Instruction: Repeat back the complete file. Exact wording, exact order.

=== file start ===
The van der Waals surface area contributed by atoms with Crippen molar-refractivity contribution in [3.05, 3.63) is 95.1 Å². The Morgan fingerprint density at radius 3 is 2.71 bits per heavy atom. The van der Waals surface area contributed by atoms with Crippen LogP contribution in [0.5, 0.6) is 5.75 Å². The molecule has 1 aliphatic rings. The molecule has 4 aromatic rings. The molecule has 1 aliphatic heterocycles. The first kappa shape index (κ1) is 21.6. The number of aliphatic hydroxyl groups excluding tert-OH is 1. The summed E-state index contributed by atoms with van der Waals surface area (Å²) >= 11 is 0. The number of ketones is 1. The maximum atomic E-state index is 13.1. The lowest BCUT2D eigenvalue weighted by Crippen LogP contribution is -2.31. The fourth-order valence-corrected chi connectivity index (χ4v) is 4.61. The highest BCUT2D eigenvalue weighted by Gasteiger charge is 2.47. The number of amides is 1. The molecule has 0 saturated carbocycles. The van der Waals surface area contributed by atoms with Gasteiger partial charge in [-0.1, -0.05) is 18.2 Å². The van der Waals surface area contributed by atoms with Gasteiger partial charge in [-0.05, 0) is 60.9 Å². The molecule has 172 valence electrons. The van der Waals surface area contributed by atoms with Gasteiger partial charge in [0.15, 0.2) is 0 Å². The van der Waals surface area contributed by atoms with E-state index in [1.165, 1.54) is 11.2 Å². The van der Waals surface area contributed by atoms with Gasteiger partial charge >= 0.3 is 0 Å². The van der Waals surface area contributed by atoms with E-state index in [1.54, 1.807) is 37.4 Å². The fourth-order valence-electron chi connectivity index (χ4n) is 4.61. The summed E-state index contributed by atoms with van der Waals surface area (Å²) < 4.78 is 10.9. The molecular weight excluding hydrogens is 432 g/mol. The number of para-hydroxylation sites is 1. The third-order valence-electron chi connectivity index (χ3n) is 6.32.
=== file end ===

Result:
The van der Waals surface area contributed by atoms with Crippen molar-refractivity contribution in [3.05, 3.63) is 95.1 Å². The Morgan fingerprint density at radius 3 is 2.71 bits per heavy atom. The van der Waals surface area contributed by atoms with Crippen LogP contribution in [0.5, 0.6) is 5.75 Å². The molecule has 1 aliphatic rings. The molecule has 4 aromatic rings. The molecule has 1 aliphatic heterocycles. The first kappa shape index (κ1) is 21.6. The number of aliphatic hydroxyl groups excluding tert-OH is 1. The summed E-state index contributed by atoms with van der Waals surface area (Å²) >= 11 is 0. The number of ketones is 1. The maximum atomic E-state index is 13.1. The lowest BCUT2D eigenvalue weighted by Crippen LogP contribution is -2.31. The fourth-order valence-corrected chi connectivity index (χ4v) is 4.61. The highest BCUT2D eigenvalue weighted by Gasteiger charge is 2.47. The number of amides is 1. The molecule has 0 saturated carbocycles. The van der Waals surface area contributed by atoms with Gasteiger partial charge in [-0.1, -0.05) is 18.2 Å². The van der Waals surface area contributed by atoms with Gasteiger partial charge in [-0.05, 0) is 60.9 Å². The molecule has 172 valence electrons. The van der Waals surface area contributed by atoms with Gasteiger partial charge in [0.15, 0.2) is 0 Å². The van der Waals surface area contributed by atoms with E-state index in [1.165, 1.54) is 11.2 Å². The van der Waals surface area contributed by atoms with Gasteiger partial charge >= 0.3 is 0 Å². The van der Waals surface area contributed by atoms with E-state index in [1.54, 1.807) is 37.4 Å². The fourth-order valence-electron chi connectivity index (χ4n) is 4.61. The summed E-state index contributed by atoms with van der Waals surface area (Å²) < 4.78 is 10.9. The molecular weight excluding hydrogens is 432 g/mol. The number of para-hydroxylation sites is 1. The third-order valence-electron chi connectivity index (χ3n) is 6.32.